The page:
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RBI advises banks to Treat Customers Fairly

Mis-selling of financial products is a common phenomenon... worldwide. 

For a variety reasons, such as 
- increasing diversity of financial products
- their increasing complexity 
- reluctance among people to become financially literate 
- mental block against finance  
- and, of course, human greed and fear 
a common person becomes an easy target for unscrupulous agents, advisers, banks, brokers and other financial companies / intermediaries. 

End result : Huge profits to banks / financial companies and Unreasonable commissions / fees to agents / intermediaries at the cost of poor and hapless investors.

And this problem assumes serious proportions when you are mis-guided by the very bank that you have trusted the most.

It is the job of the regulators to protect ordinary investors against such financial sharks. One such initiative was 'Treating Customers Fairly (TCF)' by the Financial Services Authority (FSA), UK in 2006. RBI proposes to introduce the same in India too.  

While the basic structure for TCF is in place in India for banking products, the scope of the same may be expanded to cover the third party products such as mutual funds, capital market and insurance products; which are now being actively sold by banks to earn fee-based income.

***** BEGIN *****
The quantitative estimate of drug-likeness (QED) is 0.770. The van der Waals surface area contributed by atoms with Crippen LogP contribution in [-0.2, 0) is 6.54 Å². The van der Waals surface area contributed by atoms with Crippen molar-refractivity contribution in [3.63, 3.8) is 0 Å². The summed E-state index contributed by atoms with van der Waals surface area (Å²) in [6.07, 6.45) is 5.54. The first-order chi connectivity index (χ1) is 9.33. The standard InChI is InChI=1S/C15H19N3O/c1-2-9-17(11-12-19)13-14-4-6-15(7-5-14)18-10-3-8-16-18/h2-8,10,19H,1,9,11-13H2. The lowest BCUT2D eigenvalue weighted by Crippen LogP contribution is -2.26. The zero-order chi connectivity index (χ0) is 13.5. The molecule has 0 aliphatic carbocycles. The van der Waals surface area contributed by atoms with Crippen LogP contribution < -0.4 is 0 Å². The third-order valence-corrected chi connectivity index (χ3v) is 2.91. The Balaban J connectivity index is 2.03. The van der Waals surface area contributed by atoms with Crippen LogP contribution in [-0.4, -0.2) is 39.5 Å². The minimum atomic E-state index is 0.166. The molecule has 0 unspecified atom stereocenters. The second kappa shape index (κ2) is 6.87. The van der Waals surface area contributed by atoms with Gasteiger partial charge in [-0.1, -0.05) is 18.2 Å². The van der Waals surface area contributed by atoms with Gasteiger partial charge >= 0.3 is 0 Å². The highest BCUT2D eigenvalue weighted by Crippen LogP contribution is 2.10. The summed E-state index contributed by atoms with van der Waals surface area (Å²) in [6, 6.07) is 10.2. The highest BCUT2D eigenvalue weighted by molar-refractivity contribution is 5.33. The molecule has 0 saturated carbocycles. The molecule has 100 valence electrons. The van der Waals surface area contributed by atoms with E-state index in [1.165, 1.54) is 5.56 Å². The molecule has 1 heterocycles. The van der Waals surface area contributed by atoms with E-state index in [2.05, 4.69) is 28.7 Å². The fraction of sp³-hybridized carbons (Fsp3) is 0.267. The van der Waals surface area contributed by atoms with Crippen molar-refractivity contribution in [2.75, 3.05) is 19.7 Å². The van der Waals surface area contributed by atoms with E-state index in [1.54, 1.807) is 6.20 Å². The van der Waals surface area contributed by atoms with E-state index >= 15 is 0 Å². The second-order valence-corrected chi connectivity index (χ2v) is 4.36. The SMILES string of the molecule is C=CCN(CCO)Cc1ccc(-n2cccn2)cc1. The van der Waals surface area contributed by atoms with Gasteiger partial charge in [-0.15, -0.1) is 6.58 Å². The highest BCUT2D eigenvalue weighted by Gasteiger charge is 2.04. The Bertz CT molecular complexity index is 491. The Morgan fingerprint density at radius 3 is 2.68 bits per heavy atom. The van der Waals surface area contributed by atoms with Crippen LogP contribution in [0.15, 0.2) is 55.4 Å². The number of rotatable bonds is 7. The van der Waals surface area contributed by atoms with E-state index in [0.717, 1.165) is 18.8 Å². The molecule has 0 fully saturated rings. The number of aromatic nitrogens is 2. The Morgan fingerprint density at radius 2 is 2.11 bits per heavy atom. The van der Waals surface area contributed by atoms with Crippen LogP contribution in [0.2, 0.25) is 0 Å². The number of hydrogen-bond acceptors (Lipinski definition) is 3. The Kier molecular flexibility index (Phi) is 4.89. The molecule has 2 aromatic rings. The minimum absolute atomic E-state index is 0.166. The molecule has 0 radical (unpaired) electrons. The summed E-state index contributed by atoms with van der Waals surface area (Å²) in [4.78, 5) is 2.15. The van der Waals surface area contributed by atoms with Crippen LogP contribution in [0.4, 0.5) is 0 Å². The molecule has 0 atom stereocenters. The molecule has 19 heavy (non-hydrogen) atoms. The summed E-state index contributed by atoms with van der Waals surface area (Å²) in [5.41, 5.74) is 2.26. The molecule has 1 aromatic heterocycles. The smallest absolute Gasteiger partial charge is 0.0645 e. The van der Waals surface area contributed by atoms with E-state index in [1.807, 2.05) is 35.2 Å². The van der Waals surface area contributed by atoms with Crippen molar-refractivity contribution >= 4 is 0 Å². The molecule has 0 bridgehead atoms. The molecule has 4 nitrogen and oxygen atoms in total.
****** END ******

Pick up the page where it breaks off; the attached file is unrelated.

Treating Customers Fairly is a consumer protection policy. Its aim is to address the problem of consumer not having access to the desired information about a financial product, which is otherwise known to the financial service providers. It is a regulatory initiative by which firms are required to consider their treatment of customers at all the stages of the product life-cycle, including the design, marketing, advice, point-of-sale and after-sale stages.

As per FSA, the desired outcomes of the TCF programmes are: 
(i) Consumers can be confident that they will get fair treatment; 
(ii) Products and services are designed to meet the needs of identified consumers; 
(iii) Consumers are provided clear information and are kept appropriately informed before, during and after the point of sale; 
(iv) The advice is suitable taking into account their needs and circumstances; 
(v) The product's performance and the associated service is matching to what the consumers were let to expect 
(vi) Consumers do not face any problems in changing product, switch providers, submit a claim or make a complaint.

RBI also makes a "crucial" observation - policies by themselves do not solve the problem; there has to be the "right intent" too. 

Well, my argument is that if the intent were right, we would not have witnessed the mis-selling seen nowadays and logically there wouldn't have been any need for such an initiative. Therefore, in all likelihood, the TCF too may remain just on paper. It is unlikely to bring about any path-breaking improvement in real life.

Therefore, as I have repeatedly mentioned, YOU have to LEARN to take care of your money. Do not take anyone's word for granted. Cross-check every statement. Cross-verify every promise. This, I believe, is the ONLY protection against being scammed.

You Learn A Lot By READING... And Even More By SHARING.

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